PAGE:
Sharing and safeguarding data in government

, 20 April 2016

Sharing data – with government, with public services, with companies like Amazon and Google – is an inescapable part of modern life. The Government’s consultation on data sharing, Better Use of Data, outlines legislative proposals to ‘modernise the UK data landscape’ and allow data to be shared across government, while ensuring it is ‘used...

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The DECC change programme

, 20 April 2016

In September 2015, DECC approached the Institute for Government to provide insights on its change programme. The ‘DECC Works’ project aimed to reduce the department’s headcount (a 16% reduction by 2018), support new ways of working (such as improving the way the department prioritised), and change its shape (as the department was seen to...

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Health and Justice struggle to stay within spending limits

, 19 April 2016

The Treasury has published detailed spending data on the first three quarters of the year as part of their quarterly OSCAR release, allowing us to examine the cost pressures within departments. While the Budget showed that some departments are already struggling to implement their spending plans, the Chancellor was clear that he expected more...

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Preparing for outsourcing failures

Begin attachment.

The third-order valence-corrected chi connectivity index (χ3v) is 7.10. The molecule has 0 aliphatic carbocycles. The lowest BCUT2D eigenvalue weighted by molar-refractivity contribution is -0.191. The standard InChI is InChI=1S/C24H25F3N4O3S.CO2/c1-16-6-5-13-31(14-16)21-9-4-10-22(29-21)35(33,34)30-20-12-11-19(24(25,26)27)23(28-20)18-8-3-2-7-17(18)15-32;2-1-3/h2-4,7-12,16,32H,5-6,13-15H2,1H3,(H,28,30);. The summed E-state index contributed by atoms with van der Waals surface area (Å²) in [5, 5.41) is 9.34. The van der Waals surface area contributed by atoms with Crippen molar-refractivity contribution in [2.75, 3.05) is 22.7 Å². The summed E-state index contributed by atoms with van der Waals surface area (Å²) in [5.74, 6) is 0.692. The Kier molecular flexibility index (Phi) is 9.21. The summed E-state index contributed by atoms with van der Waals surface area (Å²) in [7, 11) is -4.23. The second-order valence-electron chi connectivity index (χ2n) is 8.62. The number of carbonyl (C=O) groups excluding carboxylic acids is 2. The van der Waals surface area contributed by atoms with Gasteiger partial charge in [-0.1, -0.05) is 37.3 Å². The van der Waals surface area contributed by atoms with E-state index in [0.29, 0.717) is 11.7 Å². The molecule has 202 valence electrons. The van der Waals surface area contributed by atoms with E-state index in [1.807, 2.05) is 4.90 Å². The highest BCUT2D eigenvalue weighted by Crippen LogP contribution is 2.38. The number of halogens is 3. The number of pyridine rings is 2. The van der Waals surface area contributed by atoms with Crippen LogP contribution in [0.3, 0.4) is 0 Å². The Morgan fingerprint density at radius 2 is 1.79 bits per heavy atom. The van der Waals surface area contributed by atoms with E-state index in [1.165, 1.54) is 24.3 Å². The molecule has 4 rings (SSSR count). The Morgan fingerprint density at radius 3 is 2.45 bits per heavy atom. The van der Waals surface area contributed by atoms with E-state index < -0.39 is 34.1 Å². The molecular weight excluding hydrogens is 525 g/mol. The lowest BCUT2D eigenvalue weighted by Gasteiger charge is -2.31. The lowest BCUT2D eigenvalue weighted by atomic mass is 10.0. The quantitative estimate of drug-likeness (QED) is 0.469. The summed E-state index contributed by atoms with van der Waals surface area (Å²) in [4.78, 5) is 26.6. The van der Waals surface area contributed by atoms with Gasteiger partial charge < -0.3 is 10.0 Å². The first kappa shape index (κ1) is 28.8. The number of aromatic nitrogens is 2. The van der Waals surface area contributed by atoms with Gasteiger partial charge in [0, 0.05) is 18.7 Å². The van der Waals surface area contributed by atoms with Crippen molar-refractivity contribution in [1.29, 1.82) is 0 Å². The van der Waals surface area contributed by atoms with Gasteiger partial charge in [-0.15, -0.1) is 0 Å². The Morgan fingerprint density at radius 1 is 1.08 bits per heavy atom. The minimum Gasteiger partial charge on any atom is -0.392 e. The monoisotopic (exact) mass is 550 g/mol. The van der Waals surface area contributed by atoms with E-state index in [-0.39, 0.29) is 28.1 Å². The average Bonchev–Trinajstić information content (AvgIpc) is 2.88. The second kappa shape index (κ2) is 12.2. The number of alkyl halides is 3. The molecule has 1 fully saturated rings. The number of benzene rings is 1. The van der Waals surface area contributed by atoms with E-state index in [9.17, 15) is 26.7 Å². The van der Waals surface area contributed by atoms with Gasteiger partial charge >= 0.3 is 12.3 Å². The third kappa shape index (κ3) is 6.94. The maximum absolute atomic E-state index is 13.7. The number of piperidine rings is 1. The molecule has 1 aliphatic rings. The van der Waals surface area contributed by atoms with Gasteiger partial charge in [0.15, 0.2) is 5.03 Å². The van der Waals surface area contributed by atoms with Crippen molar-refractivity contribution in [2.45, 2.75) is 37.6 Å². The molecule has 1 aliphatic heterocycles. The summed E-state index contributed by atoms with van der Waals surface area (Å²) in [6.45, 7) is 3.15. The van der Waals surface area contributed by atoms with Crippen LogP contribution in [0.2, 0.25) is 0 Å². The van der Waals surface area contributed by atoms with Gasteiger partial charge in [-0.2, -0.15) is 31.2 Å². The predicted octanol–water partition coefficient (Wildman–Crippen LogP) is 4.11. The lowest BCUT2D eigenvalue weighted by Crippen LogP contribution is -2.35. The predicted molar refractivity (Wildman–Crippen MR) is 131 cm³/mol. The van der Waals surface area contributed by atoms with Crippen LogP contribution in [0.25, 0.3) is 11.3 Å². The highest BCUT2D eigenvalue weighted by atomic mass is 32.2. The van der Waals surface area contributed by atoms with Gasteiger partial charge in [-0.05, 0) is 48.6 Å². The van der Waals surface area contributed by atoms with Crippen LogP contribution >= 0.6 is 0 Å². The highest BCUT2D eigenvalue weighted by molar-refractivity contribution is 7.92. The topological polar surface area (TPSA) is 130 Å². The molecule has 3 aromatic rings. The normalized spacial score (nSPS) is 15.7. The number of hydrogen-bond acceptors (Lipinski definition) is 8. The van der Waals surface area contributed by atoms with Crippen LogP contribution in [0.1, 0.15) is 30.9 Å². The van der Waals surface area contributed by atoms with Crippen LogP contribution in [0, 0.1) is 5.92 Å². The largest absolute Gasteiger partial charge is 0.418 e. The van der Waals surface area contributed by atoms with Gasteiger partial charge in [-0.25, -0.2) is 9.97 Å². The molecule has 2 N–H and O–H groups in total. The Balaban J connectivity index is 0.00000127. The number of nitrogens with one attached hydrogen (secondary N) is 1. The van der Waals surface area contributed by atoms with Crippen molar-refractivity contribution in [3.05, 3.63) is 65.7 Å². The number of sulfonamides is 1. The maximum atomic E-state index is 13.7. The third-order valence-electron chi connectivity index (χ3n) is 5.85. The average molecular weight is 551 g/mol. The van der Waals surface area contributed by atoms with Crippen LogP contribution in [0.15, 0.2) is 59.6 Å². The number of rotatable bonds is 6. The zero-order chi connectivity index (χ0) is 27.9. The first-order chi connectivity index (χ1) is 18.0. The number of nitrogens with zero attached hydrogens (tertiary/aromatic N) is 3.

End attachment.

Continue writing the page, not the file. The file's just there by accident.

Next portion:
, 19 April 2016

Three different outsourcing failures have hit the headlines recently. Seventeen Edinburgh schools were closed down after it emerged that private contractor Edinburgh Schools Partnership had botched their construction. It has also emerged that the Government has paid out millions in compensation to learndirect. Learndirect was frontrunner to win a new Driver and Vehicle Standards...

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In contempt? Witnesses before select committees

, 18 April 2016

Select committees rely heavily on the questions MPs ask of witnesses during oral evidence sessions. Departmental committees have a power to call witnesses (to ‘send for persons, papers and records’) which is delegated to them from the House of Commons. This means that they can compel witnesses within the UK (other than the Crown...

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Energy inefficiency

, 14 April 2016

Promoting energy efficiency has proved hard for governments. Everyone agrees it is a good thing – both for energy bills and to reduce CO2 emissions. But relatively few people care enough to fork out the cash upfront to take the measures needed. On paper the Green Deal is a rational policymaker’s dream: assess what...

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